Cardano: Perhaps the most bizarre mathematician who ever lived, the 16th-century Italian Gerolamo Cardano was a gambler, astrologer, papal physician, convicted heretic, and the first to publish the solution of cubic and quartic algebraic equations, which he did after a no-holds-barred competition with rival mathematicians.
Newton and Leibniz: The battle over who invented calculus, the most important mathematical discovery since ancient times, pitted Isaac Newton—mathematician, astronomer, alchemist—against Gottfried Wilhelm Leibniz— mathematician, philosopher, diplomat. Each believed the other was trying to steal the credit.
Euler: The most inspirational story in the history of mathematics belongs to Leonhard Euler, whose astonishing output barely slowed down after he went blind in 1771. Like Beethoven, who composed some of his greatest music after going deaf, Euler was able to practice his art entirely in his head.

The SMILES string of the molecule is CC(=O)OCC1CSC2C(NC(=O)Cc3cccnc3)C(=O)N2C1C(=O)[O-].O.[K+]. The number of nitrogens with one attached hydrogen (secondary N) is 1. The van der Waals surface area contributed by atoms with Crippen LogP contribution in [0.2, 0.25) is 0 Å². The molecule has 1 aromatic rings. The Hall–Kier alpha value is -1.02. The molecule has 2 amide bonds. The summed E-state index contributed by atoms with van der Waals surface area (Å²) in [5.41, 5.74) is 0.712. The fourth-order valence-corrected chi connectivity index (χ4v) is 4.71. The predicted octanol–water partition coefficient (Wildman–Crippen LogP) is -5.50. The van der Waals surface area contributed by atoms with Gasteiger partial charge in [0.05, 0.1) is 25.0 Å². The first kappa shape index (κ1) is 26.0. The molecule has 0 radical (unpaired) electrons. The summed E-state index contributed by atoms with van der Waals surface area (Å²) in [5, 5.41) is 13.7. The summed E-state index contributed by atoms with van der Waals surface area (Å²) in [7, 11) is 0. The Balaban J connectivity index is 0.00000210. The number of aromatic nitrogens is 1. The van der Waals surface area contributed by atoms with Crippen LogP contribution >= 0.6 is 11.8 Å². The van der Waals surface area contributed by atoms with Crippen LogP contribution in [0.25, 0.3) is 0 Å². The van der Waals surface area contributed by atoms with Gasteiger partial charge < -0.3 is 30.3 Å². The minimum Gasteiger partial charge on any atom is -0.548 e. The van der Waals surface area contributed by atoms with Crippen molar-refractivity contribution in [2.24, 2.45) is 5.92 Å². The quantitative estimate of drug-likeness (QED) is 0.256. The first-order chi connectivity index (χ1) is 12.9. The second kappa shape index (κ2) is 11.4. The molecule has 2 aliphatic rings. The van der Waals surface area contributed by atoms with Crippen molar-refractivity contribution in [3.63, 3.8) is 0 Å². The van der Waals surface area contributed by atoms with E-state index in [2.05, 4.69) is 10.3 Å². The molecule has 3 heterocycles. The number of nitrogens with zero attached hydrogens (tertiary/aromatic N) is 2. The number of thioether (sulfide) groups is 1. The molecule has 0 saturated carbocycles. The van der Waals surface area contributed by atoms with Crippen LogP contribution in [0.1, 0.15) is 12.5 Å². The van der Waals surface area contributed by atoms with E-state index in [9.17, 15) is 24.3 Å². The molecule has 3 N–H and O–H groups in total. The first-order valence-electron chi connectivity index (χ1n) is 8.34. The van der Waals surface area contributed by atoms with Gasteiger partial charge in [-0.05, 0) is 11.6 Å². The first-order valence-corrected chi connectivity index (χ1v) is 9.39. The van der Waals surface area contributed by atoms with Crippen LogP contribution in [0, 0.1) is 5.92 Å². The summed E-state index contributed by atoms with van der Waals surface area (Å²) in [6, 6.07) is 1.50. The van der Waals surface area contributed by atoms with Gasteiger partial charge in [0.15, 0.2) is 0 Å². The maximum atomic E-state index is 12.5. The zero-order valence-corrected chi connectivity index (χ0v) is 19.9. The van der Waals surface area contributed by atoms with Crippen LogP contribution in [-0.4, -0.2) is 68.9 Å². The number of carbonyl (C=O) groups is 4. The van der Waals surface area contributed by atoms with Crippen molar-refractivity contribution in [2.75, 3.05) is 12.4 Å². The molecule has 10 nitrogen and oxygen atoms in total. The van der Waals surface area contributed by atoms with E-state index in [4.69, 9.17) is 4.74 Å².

Cantor: While Vincent van Gogh was painting pioneering works of modern art in France in the late 1800s, Georg Cantor was laying the foundations for modern mathematics next door in Germany. Unappreciated at first, the two rebels even looked alike, and both suffered debilitating bouts of depression.
Describing a common reaction to the theorems produced by these great thinkers, Professor Dunham says his students often want to know where the breakthrough ideas came from: How did the mathematicians do it? The question defies analysis, he says. "It's like asking: ‘Why did Shakespeare put the balcony scene in Romeo and Juliet? What made him think of it?' Well, he was Shakespeare. This is what genius looks like!" And by watching the lectures in Great Thinkers, Great Theorems, you will see what equivalent genius looks like in mathematics.